Have you been unfairly dismissed?

Unfairly dismissed. This is a term that can get thrown around quite easily, but what does it actually to mean to be ‘unfairly’ dismissed?

Adams & Partners Lawyers have extensive experience representing workers who have been unfairly dismissed and can advise you whether you may have been unfairly dismissed from your job and what you can do about it.

The vast majority of workers in Australia now fall under a ‘Federal’, or ‘national’ system of workplace laws. The Fair Work Commission is Australia’s national workplace relations tribunal. It is an independent body with power to carry out a range of functions under the Fair Work Act 2009. More information about the Fair Work Commission can be found here.

In considering whether you have been unfairly dismissed at work, the Fair Work Commission need to decide whether your dismissal was harsh, unjust, or unreasonable. It is not necessary that all three of these apply. In deciding this, the Fair Work Commission will consider the following:

  1. Whether there was a valid reason for your dismissal in relation to your capacity or conduct (including its effect on the safety and welfare of other employees). The word ‘valid’ has previously been defined by the Courts as one that is ‘sound, defensible or well founded’. A valid reason for dismissal is not one that is ‘capricious, fanciful, spiteful or prejudiced’.
  2. Whether you were notified of the reason you were dismissed.
  3. Whether you were given an opportunity to respond to any reason related to your capacity or conduct.
  4. Any unreasonable refusal by the employer to allow you to have a support person present to assist at any discussions relating to dismissal
  5. If the dismissal related your unsatisfactory performance – whether you had been warned about that unsatisfactory performance before the dismissal.
  6. The size of your employer and how that may impact on the dismissal process, including whether your employer has a dedicated HR team or expert.
  7. Any other matters that the Fair Work Commission consider relevant.

For you to succeed in your claim, it is not necessary that the Fair Work Commission decide that all of the above consideration apply. Perhaps only one or two apply in your situation.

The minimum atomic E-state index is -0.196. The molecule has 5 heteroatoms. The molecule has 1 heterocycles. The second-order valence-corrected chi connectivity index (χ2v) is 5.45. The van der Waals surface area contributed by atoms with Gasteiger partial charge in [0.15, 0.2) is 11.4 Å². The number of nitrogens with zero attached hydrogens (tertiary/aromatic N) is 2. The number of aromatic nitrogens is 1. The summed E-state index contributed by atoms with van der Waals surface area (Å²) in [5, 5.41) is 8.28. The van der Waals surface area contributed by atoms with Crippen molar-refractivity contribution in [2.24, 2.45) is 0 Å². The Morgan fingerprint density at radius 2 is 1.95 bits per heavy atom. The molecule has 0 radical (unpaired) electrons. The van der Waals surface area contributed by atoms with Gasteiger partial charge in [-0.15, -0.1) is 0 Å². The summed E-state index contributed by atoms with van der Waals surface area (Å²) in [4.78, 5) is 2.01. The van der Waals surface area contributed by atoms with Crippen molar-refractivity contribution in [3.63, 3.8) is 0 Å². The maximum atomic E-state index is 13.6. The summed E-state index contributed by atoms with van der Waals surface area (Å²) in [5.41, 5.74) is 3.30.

In order to commence a claim for unfair dismissal against your employer, this will generally require that an application be drafted and lodged with the Fair Work Commission. Once a claim is lodged, the employer is given the opportunity to draft and lodge their response. The Fair Work Commission will then schedule a conciliation conference between the employee and employer to give the parties an opportunity to state their case and attempt to settle the matter. The conciliation process is overseen and assisted by a Fair Work Commission Conciliator.

It is important that your unfair dismissal claim is support by a well-drafted application, and an experienced advocate who can speak on your behalf during the conciliation process. The team at Adams & Partners Lawyers can take care of the entire process from start to finish. Using our experience, we achieve favourable outcomes for the majority of employees at the conciliation stage, without having to proceed any further to court. This means that legal costs are kept to a minimum, and you can get on with your life quicker.

It is important to know that you only have 21 days from the date you were dismissed to lodge your unfair dismissal application with the Fair Work Commission. Only in special circumstances can this deadline be extended.

If you believe you have been unfairly dismissed from your job, call our team today to get quick and accurate advice.

Dan is a senior lawyer with Adams & Partners Lawyers, focusing on Personal Injury, Workers' Compensation, and Employment Law matters.

About Dan Wilkinson

Dan is a senior lawyer with Adams & Partners Lawyers, focusing on Personal Injury, Workers' Compensation, and Employment Law matters.